The Department recognizes that a potential disadvantage of a case-by-case approach is unwarranted variation in cost allowability determinations in cases involving similar circumstances. Therefore, in order to promote an evenhanded approach and to avoid unwarranted variation, the Department will name a member of the Office of General Counsel who will consult with representatives from the Office of Procurement and Assistance Management, the Office of Environment, Safety and Health, and other Headquarters program offices on whistleblower costs. The Department's contracting officers will be required to report their final allowability determinations, and the analysis or basis for their determinations, to the Office of Procurement and Assistance Management, which will collect that information to determine whether additional guidance to the field is necessary. The collected information will also be a resource for providing advice to contracting officers. Internal guidance is being issued to establish procedures and points of contact for consulting and reporting purposes.

This cost principle will be effective in contracts awarded or executed by the Department after the effective date of this regulation. Whistleblower costs clauses already contained in current contracts will continue to be effective unless a contract modification is executed deleting the clause in favor of cost principle coverage.

Since the Department published the January 5, 1998, notice and the March 24, 1999, notice, the National Defense Authorization Act for FY 2000 (Pub.L. 106-65) reorganized the Department. Consistent with that Act, the Department has amended the authority citation for 48 CFR (DEAR) Parts 931 and 970 to include the citation for that Act.

III. Procedural Requirements

A. Review Under Executive Order 12866

Today's regulatory action has been determined not to be a “significant regulatory action” under Executive Order 12866, “Regulatory Planning and Review,” (58 FR 51735, October 4, 1993). Accordingly, this final rule was not subject to review under that Executive Order by the Office of Information and Regulatory Affairs of the Office of Management and Budget (OMB).

B. Review Under Executive Order 12988

With respect to the review of existing regulations and the promulgation of new regulations, section 3(a) of Executive Order 12988, “Civil Justice Reform,” 61 FR 4729 (February 7, 1996), imposes on Executive agencies the general duty to adhere to the following requirements: (1) Eliminate drafting errors and ambiguity; (2) write regulations to minimize litigation; (3) provide a clear legal standard for affected conduct rather than a general standard; and (4) promote simplification and burden reduction. With regard to the review required by section 3(a), section 3(b) of Executive Order 12988 specifically requires that Executive agencies make every reasonable effort to ensure that the regulation: (1) Clearly specifies the preemptive effect, if any; (2) clearly specifies any effect on existing Federal law or regulation; (3) provides a clear legal standard for affected conduct while promoting simplification and burden reduction; (4) specifies the retroactive effect, if any; (5) adequately defines key terms; and (6) addresses other important issues affecting clarity and general draftsmanship under any guidelines issued by the Attorney General. Section 3(c) of Executive Order 12988 requires Executive agencies to review regulations in light of applicable standards in section 3(a) and section 3(b) to determine whether they are met or it is unreasonable to meet one or more of them. DOE has completed the required review and determined that, to the extent permitted by law, this regulation meets the relevant standards of Executive Order 12988.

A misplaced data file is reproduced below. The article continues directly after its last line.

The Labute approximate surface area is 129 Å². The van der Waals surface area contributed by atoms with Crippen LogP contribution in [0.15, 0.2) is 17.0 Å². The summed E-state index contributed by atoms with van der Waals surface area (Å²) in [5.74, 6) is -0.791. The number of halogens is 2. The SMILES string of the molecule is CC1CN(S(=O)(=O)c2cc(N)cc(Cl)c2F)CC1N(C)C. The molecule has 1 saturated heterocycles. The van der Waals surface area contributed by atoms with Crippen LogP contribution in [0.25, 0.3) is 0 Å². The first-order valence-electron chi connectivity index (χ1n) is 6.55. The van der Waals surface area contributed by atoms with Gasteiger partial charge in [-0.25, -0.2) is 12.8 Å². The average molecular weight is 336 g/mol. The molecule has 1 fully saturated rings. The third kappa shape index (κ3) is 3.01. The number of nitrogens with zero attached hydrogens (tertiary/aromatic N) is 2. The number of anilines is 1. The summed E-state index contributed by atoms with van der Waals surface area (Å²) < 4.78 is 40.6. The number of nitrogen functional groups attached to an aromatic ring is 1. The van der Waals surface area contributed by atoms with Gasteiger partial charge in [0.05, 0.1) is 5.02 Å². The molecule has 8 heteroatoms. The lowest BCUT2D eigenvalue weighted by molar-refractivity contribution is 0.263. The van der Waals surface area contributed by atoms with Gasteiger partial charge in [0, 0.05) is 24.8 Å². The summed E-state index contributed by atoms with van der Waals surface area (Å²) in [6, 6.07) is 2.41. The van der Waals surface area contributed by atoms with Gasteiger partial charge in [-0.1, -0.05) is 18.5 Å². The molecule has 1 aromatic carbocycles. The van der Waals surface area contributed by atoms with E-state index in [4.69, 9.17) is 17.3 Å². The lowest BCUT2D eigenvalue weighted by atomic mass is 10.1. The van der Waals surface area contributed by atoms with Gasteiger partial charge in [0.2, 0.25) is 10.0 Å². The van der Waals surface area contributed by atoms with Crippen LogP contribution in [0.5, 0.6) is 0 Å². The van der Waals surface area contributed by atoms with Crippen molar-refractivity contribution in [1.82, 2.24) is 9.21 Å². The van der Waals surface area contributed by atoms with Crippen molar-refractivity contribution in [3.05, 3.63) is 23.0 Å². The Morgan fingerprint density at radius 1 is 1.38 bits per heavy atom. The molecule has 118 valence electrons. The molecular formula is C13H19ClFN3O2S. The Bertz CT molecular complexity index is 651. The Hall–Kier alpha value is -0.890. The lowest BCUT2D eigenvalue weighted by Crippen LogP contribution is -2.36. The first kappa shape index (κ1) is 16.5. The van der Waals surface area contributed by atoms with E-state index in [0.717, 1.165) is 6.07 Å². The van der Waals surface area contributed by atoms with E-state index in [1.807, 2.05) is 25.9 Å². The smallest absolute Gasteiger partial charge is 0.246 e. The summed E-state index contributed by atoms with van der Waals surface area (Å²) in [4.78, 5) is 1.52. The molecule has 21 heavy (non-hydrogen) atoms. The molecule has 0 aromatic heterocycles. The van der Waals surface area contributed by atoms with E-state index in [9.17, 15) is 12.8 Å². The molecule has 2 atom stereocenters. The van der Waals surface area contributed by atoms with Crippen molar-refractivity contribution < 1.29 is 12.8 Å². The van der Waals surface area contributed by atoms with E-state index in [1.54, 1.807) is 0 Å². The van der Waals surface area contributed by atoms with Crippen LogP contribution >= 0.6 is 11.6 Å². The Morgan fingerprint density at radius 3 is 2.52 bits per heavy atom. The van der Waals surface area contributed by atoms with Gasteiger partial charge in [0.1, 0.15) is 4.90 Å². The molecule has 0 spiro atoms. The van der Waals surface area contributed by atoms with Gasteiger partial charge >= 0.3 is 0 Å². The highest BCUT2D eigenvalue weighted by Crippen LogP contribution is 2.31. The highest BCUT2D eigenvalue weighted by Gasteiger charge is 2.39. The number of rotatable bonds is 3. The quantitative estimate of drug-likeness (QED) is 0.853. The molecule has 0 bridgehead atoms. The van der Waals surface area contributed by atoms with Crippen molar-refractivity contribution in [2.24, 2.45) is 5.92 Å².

C. Review Under the Regulatory Flexibility Act

The Regulatory Flexibility Act of 1980 (5 U.S.C. 601 et seq.) requires preparation of an initial regulatory flexibility analysis for any rule that by law must be proposed for public comment unless the agency certifies that the rule will not have a “significant economic impact on a substantial number of small entities.” DOE is not required by the Administrative Procedure Act (5 U.S.C. 553) or any other law to propose this procurement rule for public comment. Accordingly, the Regulatory Flexibility Act requirements do not apply to this rulemaking, and no regulatory flexibility analysis has been prepared. Start Printed Page 62301

D. Review Under the Paperwork Reduction Act

No new information or record keeping requirements are imposed by this rulemaking. Accordingly, no OMB clearance is required under the Paperwork Reduction Act (44 U.S.C. 3501 et seq.).

E. Review Under the National Environmental Policy Act

DOE has concluded that promulgation of this rule falls into a class of actions which would not individually or cumulatively have significant impact on the human environment, as determined by DOE's regulations (10 CFR part 1021, subpart D) implementing the National Environmental Policy Act (NEPA) of 1969 (42 U.S.C. 4321 et seq.). Specifically, this rule is categorically excluded from NEPA review because the amendments to the DEAR would be strictly procedural (categorical exclusion A6). Therefore, this rule does not require an environmental impact statement or environmental assessment pursuant to NEPA.

F. Review Under Executive Order 13132

Executive Order 13132 (64 FR 43255, August 10, 1999) requires agencies to develop an accountable process to ensure meaningful and timely input by State and local officials in the development of regulatory policies that have “federalism implications.” Policies that have federalism implications are defined in the Executive Order to include regulations that have substantial direct effects on the States, on the relationship between the national government and the States, or on the distribution of power and responsibilities among the various levels of government. DOE has examined this rule and has determined that it would not have a substantial direct effect on the States, on the relationship between the national government and the States, or on the distribution of power and responsibilities among the various levels of government. No further action is required by Executive Order 13132.